Way North Chesapeake Bay Fishing Report, July 28 Update:
The mid-summer doldrums can make fishing tough at times as summer heat has both fish and anglers limiting activity to the cooler hours of the day. The summer striped bass closure is still in effect until August 1st in the Chesapeake Bay. While the rockfish have been getting a break, other species like catfish have been keeping rods bent. Blue catfish are found all over the upper Bay tidal tributaries and channel catfish are commonly found in this region’s rivers. A reader fishing the mouth of the Gunpowder said the bite for channel cats was crazy, with 30-plus fish taking his baits. Both species are fun to catch, but blue cats are a great option to target because they are invasive to our waters. They also make great table fare. These fish can be found anywhere from the Conowingo Dam south to the Susquehanna Flats and into the Bay. Channel ledges or deeper holes are great places to start looking. A common setup is to put pieces of fresh cut bait on a fish finder rig, but other popular baits include chicken breast, chicken liver, or live bluegill.
White perch are abundant in the upper Bay and are a great option for steady fishing action. One of the most fun ways to fish for them is with ultra-light tackle spinning rods and small lures such as spinners, jigs, and Beetle-Spins. The perch often school up around nearshore structures like docks, rock piles, or jetty walls. If you catch a few, there are likely others nearby. Another popular way to catch them is to put a minnow on a small jighead under a bobber. This setup allows for precision casting to keep your bait in the strike zone of where the fish are hanging. The best fishing is usually in the mornings or evening when there is a good tide running. These fish are delicious to eat so make sure to bring a stringer or cooler if you plan to fish for them. Snakeheads are also available throughout the upper Bay and are especially abundant on the Susquehanna Flats and at the Conowingo Dam. Anglers fishing below the dam are having success throwing crankbaits and soft plastics on jigs. Down on the flats, the snakehead spawn is still in full effect and searching for fry balls amongst the grass flats should yield decent results. Topwater frogs are the best bait to throw when fishing thick vegetation or if you spot parents guarding fry. The snakeheads are also great to eat and have become a favorite among many local anglers.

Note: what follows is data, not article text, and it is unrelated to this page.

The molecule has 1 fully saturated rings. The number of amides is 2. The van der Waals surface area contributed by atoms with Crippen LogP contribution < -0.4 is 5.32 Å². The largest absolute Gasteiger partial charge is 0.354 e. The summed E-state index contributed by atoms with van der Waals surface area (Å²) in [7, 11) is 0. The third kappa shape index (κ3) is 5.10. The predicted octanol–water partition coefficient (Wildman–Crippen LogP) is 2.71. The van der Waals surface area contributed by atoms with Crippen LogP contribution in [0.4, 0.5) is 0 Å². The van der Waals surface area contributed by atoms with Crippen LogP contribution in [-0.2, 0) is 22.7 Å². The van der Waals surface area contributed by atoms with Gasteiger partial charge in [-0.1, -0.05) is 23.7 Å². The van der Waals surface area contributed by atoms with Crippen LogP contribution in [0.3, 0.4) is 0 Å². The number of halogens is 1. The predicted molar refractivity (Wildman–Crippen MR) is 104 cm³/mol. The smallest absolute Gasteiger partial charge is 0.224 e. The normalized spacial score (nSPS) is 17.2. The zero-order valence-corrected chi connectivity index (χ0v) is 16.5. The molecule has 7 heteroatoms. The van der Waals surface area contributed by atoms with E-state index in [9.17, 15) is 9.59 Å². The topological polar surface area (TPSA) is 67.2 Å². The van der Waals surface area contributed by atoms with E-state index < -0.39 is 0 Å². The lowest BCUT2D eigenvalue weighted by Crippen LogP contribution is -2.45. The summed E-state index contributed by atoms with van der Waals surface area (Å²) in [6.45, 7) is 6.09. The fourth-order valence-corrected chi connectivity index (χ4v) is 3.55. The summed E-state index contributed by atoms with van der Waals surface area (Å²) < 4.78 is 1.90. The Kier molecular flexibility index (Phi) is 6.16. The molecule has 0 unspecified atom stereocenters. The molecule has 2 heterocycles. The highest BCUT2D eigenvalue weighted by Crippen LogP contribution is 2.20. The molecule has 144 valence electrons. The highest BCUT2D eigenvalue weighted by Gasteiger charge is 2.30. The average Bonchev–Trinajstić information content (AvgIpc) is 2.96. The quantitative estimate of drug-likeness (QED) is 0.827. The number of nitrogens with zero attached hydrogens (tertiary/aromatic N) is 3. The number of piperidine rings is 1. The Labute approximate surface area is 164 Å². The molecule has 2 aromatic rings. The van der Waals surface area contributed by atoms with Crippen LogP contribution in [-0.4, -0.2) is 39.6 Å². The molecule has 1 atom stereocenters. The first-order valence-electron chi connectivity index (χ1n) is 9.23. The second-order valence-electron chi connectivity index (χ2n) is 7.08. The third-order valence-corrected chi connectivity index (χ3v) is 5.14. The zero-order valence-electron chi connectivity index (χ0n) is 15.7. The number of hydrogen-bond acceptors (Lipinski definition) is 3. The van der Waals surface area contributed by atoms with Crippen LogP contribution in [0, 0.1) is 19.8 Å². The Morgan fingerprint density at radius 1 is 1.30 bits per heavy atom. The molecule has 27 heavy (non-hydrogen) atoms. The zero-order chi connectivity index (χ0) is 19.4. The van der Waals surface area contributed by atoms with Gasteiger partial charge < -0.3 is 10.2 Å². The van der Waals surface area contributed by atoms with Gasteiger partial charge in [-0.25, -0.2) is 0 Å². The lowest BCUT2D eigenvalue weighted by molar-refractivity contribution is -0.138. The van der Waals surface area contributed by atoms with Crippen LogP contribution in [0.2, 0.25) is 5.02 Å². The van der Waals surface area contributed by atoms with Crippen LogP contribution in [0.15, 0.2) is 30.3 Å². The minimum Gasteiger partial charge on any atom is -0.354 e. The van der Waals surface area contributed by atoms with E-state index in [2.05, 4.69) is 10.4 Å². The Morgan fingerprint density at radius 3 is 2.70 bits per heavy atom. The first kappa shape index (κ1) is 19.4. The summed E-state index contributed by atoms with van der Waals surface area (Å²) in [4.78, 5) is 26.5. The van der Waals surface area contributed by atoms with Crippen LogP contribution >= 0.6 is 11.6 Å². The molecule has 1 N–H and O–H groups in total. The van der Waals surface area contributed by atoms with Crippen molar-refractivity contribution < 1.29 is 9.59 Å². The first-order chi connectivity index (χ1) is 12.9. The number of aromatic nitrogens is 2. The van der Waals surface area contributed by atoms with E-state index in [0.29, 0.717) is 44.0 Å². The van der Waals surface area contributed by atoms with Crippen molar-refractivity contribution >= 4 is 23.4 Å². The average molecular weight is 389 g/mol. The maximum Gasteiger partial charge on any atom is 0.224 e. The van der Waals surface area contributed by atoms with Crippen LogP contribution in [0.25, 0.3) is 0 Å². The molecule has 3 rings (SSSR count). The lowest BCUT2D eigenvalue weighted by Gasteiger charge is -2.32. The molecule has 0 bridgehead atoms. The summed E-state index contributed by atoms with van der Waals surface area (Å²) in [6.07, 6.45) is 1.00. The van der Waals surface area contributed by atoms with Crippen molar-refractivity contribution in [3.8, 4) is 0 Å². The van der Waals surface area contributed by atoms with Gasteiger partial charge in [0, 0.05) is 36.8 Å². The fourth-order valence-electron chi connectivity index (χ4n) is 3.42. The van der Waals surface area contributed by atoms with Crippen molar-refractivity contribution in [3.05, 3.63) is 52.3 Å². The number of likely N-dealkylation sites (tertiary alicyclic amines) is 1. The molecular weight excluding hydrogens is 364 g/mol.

Way North Chesapeake Bay Fishing Report, July 20 Update:
The mid-summer heat has set in, and we are about halfway through the summer rockfish closure for the Bay. The closure prohibits anglers from targeting rockfish in Maryland waters of the Chesapeake Bay and runs through July 31st. While the rockfish are getting a break, there are plenty of other fish to target in the northern reaches of the Bay.
Catfish are a great option and are one of the most widespread fish in this region. They can be easily found in the Susquehanna River, on the Susquehanna Flats, and just about any other tidal tributary. Any variation of fresh cut baitfish, peeler crab, or chicken on a fish finder rig should attract these fish to your line. You can even use artificial baits to catch the blues. One angler fishing on the flats this week caught a 38-inch blue cat using a one-ounce bucktail paired with a swim bait. This region is known for big blue catfish that can reach upwards of 40 pounds. Channel cats will be more concentrated inside the rivers and flatheads can be caught in the Susquehanna. It’s always a great idea to target blue catfish and flatheads because they are invasives and compete against our native fish. They both make great table fare too.
White perch are also numerous in the upper Bay, and usually willing to entertain anglers of all skill levels. Perch are found just about anywhere from tidal rivers and creeks out to the main stem of the Bay. If you are targeting them in shallow water, try throwing small spinners near structure like docks or rock jetties. The perch like to school up round these areas and if you find them, it’s a lot of fun. The perch will also school up in deeper water along channel edges or oyster bottom. Small croaker and spot are also being caught in these areas. Bottom rigs paired with bloodworms, grass shrimp, or Fishbites work well. Once you find them, it shouldn’t take long to put a good amount into the cooler.
Way North Chesapeake Bay Fishing Report, July 14 Update: